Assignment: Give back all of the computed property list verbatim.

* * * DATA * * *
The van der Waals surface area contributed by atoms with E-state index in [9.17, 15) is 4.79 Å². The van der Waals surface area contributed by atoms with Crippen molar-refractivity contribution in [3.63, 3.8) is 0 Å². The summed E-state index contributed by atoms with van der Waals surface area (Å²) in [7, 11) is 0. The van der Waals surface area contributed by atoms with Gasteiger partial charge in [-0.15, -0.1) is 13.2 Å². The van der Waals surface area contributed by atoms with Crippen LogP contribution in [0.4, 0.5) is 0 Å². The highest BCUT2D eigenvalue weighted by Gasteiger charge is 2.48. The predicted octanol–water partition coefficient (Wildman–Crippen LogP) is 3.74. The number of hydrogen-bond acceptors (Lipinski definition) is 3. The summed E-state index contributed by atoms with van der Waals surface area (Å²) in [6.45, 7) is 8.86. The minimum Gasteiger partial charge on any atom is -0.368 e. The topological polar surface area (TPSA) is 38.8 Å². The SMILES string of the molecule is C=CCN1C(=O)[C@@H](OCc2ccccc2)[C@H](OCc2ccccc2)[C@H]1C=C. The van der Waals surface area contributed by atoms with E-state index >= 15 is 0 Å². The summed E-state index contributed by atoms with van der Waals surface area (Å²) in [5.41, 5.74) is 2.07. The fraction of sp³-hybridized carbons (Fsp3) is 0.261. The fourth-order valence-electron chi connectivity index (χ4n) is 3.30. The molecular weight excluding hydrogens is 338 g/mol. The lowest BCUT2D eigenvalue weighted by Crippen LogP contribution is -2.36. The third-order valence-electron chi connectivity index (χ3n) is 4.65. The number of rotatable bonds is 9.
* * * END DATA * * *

The van der Waals surface area contributed by atoms with E-state index in [9.17, 15) is 4.79 Å². The van der Waals surface area contributed by atoms with Crippen molar-refractivity contribution in [3.63, 3.8) is 0 Å². The summed E-state index contributed by atoms with van der Waals surface area (Å²) in [7, 11) is 0. The van der Waals surface area contributed by atoms with Gasteiger partial charge in [-0.15, -0.1) is 13.2 Å². The van der Waals surface area contributed by atoms with Crippen LogP contribution in [0.4, 0.5) is 0 Å². The highest BCUT2D eigenvalue weighted by Gasteiger charge is 2.48. The predicted octanol–water partition coefficient (Wildman–Crippen LogP) is 3.74. The number of hydrogen-bond acceptors (Lipinski definition) is 3. The summed E-state index contributed by atoms with van der Waals surface area (Å²) in [6.45, 7) is 8.86. The minimum Gasteiger partial charge on any atom is -0.368 e. The topological polar surface area (TPSA) is 38.8 Å². The SMILES string of the molecule is C=CCN1C(=O)[C@@H](OCc2ccccc2)[C@H](OCc2ccccc2)[C@H]1C=C. The van der Waals surface area contributed by atoms with E-state index >= 15 is 0 Å². The summed E-state index contributed by atoms with van der Waals surface area (Å²) in [5.41, 5.74) is 2.07. The fraction of sp³-hybridized carbons (Fsp3) is 0.261. The fourth-order valence-electron chi connectivity index (χ4n) is 3.30. The molecular weight excluding hydrogens is 338 g/mol. The lowest BCUT2D eigenvalue weighted by Crippen LogP contribution is -2.36. The third-order valence-electron chi connectivity index (χ3n) is 4.65. The number of rotatable bonds is 9.